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NEWS FROM ISBE
Denials recommended for district requests for waivers
Three districts have met with state resistance to requests for waivers from unfunded mandates. The applications are being recommended for denial by ISBE because the requests are for services the state sees as crucial, and the requests allegedly are not based on sound educational practice. The districts and waiver topics at issue are:
Transitional Bilingual Education/Transitional Program of Instruction Program Director Qualification Requirements
Elgin S.D. 46 – ELL student teacher ratio
Kildeer CCSD 96 – Transitional Bilingual Education/Transitional Program of Instruction Program Director Qualification Requirements
- Arlington Heights S.D. 25 –
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Mandate waiver report shows 85 requests submitted
The preliminary spring mandate waiver report shows a total of 85 mandate waiver requests have been filed so far. Most are for renewal of P.E. waivers, followed by limitation of administrative costs, and requests for driver's ed fee increases.
ISBE always suggests that each would-be applicant school district carefully review the requirements outlined in the "Overview for Waiver Process" found online at http://www.isbe.net/isbewaivers/html/overview.htm
If the state board fails to disapprove a request, it is deemed granted.
Application forms and instructions for waivers and waiver modifications are provided by ISBE and can be downloaded at http://www.isbe.net/isbewaivers/html/application.htm
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NEWS FROM IASB
Board secretary award to honor the late Holly Jack
Beginning with the 2009 Joint Annual Conference, IASB began presentation of the "Holly Jack Outstanding Service Award" to a school district employee who does the work of the board secretary. Long-time IASB employee Holly Jack, who passed away in October 2008, was instrumental in promoting and developing the secretaries' program.
The first winner of the award for school district secretaries was recognized at the 2009 Joint Annual Conference in November.
Watch for information in the mail and on the IASB website this spring. Nominations will be due in IASB's offices by Aug. 1.
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IASB will not have a job fair this year
Due to the economic conditions facing school districts, the Illinois Association of School Boards has decided not to host a Job Fair for 2010. Please check the Association's website, http://www.iasb.com
, for future job fairs.
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IASB staff member announces retirement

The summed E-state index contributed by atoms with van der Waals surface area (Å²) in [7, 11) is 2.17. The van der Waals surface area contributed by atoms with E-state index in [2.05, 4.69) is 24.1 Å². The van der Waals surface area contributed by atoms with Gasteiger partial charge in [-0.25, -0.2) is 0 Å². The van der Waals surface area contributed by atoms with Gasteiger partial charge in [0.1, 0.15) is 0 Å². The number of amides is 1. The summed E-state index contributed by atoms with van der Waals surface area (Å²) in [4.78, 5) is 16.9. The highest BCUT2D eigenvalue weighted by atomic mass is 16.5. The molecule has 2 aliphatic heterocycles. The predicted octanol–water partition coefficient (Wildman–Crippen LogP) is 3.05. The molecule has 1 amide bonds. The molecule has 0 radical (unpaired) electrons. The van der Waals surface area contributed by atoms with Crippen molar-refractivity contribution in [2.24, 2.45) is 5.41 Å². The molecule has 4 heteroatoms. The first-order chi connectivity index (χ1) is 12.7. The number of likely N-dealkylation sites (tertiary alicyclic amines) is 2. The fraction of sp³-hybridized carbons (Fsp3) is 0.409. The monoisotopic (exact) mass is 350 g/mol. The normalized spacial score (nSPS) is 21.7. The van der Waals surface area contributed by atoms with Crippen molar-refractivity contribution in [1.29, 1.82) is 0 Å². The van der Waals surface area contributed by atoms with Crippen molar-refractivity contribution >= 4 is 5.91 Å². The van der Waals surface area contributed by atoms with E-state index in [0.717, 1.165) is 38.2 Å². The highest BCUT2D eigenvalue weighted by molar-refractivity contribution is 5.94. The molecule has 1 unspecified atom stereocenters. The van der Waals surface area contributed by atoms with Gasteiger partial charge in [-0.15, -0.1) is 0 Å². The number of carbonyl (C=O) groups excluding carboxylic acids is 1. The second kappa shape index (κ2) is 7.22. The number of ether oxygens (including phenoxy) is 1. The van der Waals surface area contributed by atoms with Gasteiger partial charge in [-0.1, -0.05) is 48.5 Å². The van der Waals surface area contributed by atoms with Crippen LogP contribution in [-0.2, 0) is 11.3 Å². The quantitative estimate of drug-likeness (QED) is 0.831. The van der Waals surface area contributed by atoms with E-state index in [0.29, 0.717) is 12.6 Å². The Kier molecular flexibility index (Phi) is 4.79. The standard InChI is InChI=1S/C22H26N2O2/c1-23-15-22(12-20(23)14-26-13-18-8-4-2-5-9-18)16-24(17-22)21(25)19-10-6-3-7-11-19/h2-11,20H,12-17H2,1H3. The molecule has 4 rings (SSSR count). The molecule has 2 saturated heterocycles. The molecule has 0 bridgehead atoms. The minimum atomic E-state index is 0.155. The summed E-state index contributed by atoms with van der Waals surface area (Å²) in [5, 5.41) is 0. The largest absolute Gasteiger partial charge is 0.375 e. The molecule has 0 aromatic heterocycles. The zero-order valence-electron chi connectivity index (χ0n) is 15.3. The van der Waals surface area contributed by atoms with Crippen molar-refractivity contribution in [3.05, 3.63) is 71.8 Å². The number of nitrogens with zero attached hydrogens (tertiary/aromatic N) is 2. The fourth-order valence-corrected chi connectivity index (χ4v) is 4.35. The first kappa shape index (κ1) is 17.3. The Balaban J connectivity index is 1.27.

IASB policy department staff member Terry Mugnaini has announced plans to retire from her position in the Lombard office. After 20 years with the association, Mugnaini will retire on March 1.
"Terry always gives 120 percent and sincerely cares about our members and the work we do to serve them. Her attention to the details and insistence on quality and excellence has been an example to us all. We'll miss Terry" said Cathy A. Talbert, Associate Executive Director.
Mugnaini said she plans to "spend more time at the family cabin in Wisconsin."
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CALENDAR OF EVENTS
March 10 – Kishwaukee Division Dinner Meeting, Hampshire High School
March 10 – Blackhawk Division Spring Dinner Meeting, Orion Middle School, Orion CUSD 223
March 18 – Western Division Spring Dinner Meeting, West Prairie High School, Sciota
March 31 – South Cook Division Spring Dinner Meeting, DoubleTree Hotel, Alsip
April 6 – Starved Rock Spring Legislative Dinner Meeting, Parkside School ESD 124, Peru
April 10-12 – NSBA Annual Conference, Chicago
April 20 – Wabash Valley Division Summer Governing Meeting, The Holiday, Olney
April 22 – Illini Division Summer Governing Meeting, TBD
April 27 – West Cook Division Spring Dinner Meeting, Elmcrest Banquets, Elmwood Park
For more current information, see www.iasb.com/calendar/
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Illinois Association of School Boards
This newsletter is published monthly by the Illinois Association of School Boards for
member boards of education and their superintendents. The Illinois Association of School
Boards, an Illinois not-for-profit corporation, is a voluntary association of local boards
of education and is not affiliated with any branch of government.
James Russell, Director of Publications
Gary Adkins, Editor
2921 Baker Drive
Springfield, Illinois 62703-5929
One Imperial Place
1 East 22nd Street, Suite 20
Lombard, Illinois 60148-6120